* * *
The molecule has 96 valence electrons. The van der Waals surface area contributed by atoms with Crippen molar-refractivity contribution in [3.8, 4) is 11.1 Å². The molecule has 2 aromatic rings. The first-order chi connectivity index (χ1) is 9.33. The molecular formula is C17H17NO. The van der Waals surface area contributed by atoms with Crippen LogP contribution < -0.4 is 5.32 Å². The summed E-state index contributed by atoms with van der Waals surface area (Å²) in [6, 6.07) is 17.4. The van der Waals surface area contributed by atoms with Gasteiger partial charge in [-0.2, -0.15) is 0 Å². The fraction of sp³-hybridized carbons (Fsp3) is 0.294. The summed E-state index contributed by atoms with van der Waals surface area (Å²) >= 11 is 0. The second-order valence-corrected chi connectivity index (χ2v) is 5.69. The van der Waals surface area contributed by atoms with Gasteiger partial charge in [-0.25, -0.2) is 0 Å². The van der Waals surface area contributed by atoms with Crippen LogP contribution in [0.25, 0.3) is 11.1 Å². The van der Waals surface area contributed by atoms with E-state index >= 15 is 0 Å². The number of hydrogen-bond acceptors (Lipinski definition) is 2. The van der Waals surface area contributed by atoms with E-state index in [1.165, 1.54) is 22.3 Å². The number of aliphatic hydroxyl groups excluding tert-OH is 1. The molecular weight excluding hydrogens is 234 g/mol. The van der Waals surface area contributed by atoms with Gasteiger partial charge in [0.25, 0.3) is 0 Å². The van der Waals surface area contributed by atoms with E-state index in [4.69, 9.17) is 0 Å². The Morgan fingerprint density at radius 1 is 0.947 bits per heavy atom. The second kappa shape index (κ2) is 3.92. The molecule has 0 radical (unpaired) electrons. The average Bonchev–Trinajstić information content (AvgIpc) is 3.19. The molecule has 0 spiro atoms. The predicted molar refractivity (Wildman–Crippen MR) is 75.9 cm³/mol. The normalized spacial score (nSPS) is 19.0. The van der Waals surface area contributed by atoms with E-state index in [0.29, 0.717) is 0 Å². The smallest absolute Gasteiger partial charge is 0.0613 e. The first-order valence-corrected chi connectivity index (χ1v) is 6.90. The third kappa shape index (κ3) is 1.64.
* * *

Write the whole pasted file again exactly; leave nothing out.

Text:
The molecule has 96 valence electrons. The van der Waals surface area contributed by atoms with Crippen molar-refractivity contribution in [3.8, 4) is 11.1 Å². The molecule has 2 aromatic rings. The first-order chi connectivity index (χ1) is 9.33. The molecular formula is C17H17NO. The van der Waals surface area contributed by atoms with Crippen LogP contribution < -0.4 is 5.32 Å². The summed E-state index contributed by atoms with van der Waals surface area (Å²) in [6, 6.07) is 17.4. The van der Waals surface area contributed by atoms with Gasteiger partial charge in [-0.2, -0.15) is 0 Å². The fraction of sp³-hybridized carbons (Fsp3) is 0.294. The summed E-state index contributed by atoms with van der Waals surface area (Å²) >= 11 is 0. The second-order valence-corrected chi connectivity index (χ2v) is 5.69. The van der Waals surface area contributed by atoms with Gasteiger partial charge in [-0.25, -0.2) is 0 Å². The van der Waals surface area contributed by atoms with Crippen LogP contribution in [0.25, 0.3) is 11.1 Å². The van der Waals surface area contributed by atoms with E-state index >= 15 is 0 Å². The number of hydrogen-bond acceptors (Lipinski definition) is 2. The van der Waals surface area contributed by atoms with E-state index in [1.165, 1.54) is 22.3 Å². The number of aliphatic hydroxyl groups excluding tert-OH is 1. The molecular weight excluding hydrogens is 234 g/mol. The van der Waals surface area contributed by atoms with Gasteiger partial charge in [0.25, 0.3) is 0 Å². The van der Waals surface area contributed by atoms with E-state index in [4.69, 9.17) is 0 Å². The Morgan fingerprint density at radius 1 is 0.947 bits per heavy atom. The second kappa shape index (κ2) is 3.92. The molecule has 0 radical (unpaired) electrons. The average Bonchev–Trinajstić information content (AvgIpc) is 3.19. The molecule has 0 spiro atoms. The predicted molar refractivity (Wildman–Crippen MR) is 75.9 cm³/mol. The normalized spacial score (nSPS) is 19.0. The van der Waals surface area contributed by atoms with E-state index in [0.29, 0.717) is 0 Å². The smallest absolute Gasteiger partial charge is 0.0613 e. The first-order valence-corrected chi connectivity index (χ1v) is 6.90. The third kappa shape index (κ3) is 1.64.